Wild Cherry – “Electrified Funk” (1977)

wildcherryelectrifiedfunk.jpggTake blues, funk, and disco, cram them into the blender with some Jack Daniels and a dash of cocaine, and you get Electrified Funk.  Wild Cherry are generally regarded as one-hit-wonders, having released the mega-hit “Play That Funky Music” on their 1975 self-titled debut.  That song took Wild Cherry platinum and garnered two Grammy nominations as well as awards from Billboard and an American Music Award.  But after rocketing to stardom they found it difficult to replicate that success and by 1980 the band was no more.

It’s kind of odd, because there are some great jams on Electrified Funk, songs like “Dancin’ Music Band” and “Hole In The Wall” that seem like they should have become hits.  Sure it’s dated, but if this record doesn’t make yo want to put on some polyester and hit the dance floor then you might be dead.  It may not have the band’s big hit, but Electrified Funk is a good time just waiting for a needle drop, so if you find a clean copy cheap, pick it up.

Bob Welch – “French Kiss” (1977)

bobwelchfrenchkissWhy am I sitting here listening to Bob Welch on a Saturday morning, with the entire weekend and a big stack of records in front of me?  This is a good question.  French Kiss is one of the records from my recent load of free stuff, and I kept it purely for the sentimental impact of the 1970s AM radio classic “Sentimental Lady”, which I can remember hearing as a kid.  And since I’m neurotic, I feel compelled to listen to all of any record that I decide to buy and/or keep.  Hence Welch is on the turntable in the other room as I burn CDs to my iTunes down the hall.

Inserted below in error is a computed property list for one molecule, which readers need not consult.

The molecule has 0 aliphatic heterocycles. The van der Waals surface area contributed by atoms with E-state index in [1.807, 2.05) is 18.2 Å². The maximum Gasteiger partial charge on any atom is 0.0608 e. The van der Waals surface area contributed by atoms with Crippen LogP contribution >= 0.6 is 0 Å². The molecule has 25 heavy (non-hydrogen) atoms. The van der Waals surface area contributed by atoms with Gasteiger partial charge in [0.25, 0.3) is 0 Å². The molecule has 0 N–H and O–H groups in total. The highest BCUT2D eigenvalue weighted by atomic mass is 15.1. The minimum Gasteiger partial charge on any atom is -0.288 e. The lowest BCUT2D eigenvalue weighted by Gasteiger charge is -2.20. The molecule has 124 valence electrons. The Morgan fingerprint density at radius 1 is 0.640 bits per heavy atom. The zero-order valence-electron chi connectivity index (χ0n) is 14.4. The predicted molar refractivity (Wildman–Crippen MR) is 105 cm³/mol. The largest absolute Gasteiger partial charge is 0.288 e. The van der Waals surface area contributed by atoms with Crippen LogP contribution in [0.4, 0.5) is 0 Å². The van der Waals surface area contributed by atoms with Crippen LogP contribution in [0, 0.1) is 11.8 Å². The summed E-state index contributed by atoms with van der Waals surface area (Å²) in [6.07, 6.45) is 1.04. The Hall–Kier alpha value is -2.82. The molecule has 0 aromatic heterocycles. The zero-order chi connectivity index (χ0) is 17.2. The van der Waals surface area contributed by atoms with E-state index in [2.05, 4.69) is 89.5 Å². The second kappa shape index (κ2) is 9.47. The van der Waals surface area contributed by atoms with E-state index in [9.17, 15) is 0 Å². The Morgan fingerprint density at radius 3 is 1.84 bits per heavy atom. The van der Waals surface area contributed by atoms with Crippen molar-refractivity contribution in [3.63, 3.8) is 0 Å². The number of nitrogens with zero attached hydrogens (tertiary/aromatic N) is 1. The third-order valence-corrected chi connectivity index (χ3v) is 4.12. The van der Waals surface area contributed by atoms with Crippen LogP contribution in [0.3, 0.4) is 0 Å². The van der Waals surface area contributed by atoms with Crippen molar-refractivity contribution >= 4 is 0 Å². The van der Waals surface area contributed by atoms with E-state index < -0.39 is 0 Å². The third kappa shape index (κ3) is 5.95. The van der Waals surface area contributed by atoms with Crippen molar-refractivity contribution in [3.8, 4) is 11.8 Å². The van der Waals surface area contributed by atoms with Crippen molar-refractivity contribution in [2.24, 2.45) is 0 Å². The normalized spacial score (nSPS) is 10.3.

Is French Kiss good?  Well, it’s not bad… and I do like it a bit.  There’s sort of this weird rock-disco fusion happening that’s enjoyable, even if it tries too hard at times (I’m looking at you, “Mystery Train”).  Musically it’s solid, as well it should be given some of the “backing” musicians like, oh, you know, Mick Fleetwood, Lindsey Buckingham, and Christine McVie (Welch was a member of Fleetwood Mac in the early 1970s).

The more bluesy “Outskirts” is solid, a track that moves in a different direction than the rest of French Kiss, though the chorus has more than a little of the “Sentimental Lady” cadence in it.  A fun trip down memory lane.

“Disco Party” Compilation (1978)

Disco is, arguably, the most maligned of musical genres.  Sure, hardly anyone under the age of 60 listens to classical any more, but there aren’t wide swaths of the population who actively proclaim to hate it and pontificate about it’s utter lack of social and musical value.  Plenty of people “don’t get jazz” or make fun of country because of it’s proclivity for songs about trucks, beer, and dogs, but those some folks generally don’t actively hate on those genres.  Certainly rock was hated by the older set back in the 1950s, but now it’s ubiquitous – you’re more likely to hear AC/DC than Frank Sinatra playing at the supermarket.  Hip hop too was widely derided as lacking merit in the 1980s, but clearly that isn’t the case now after 30 years of hip hop music and culture infusing itself into society.

But people will tell you that they hate disco.  They fucking hate it.

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On the surface, I get it.  The disco era is stereotypically described as full of bad fashion, cocaine, and general vapidity, a form of escapism during the economically depressed 1970s.  Films like Saturday Night Fever certainly embraced this image, and if any movie has ever come to complete define a moment in time, it’s that one.  It’s the genre that prompted the infamous Disco Demolition Night in Chicago, with it’s literal blowing up of disco records and the resultant storming of the field by White Sox fans during the intermission between games in a double-header.  Even in 1979 people hated disco.  What disco is to genres Nickelback is to bands, the thing that is popular to hate.  But let’s not forget what else they have in common – they both sold a ton of records.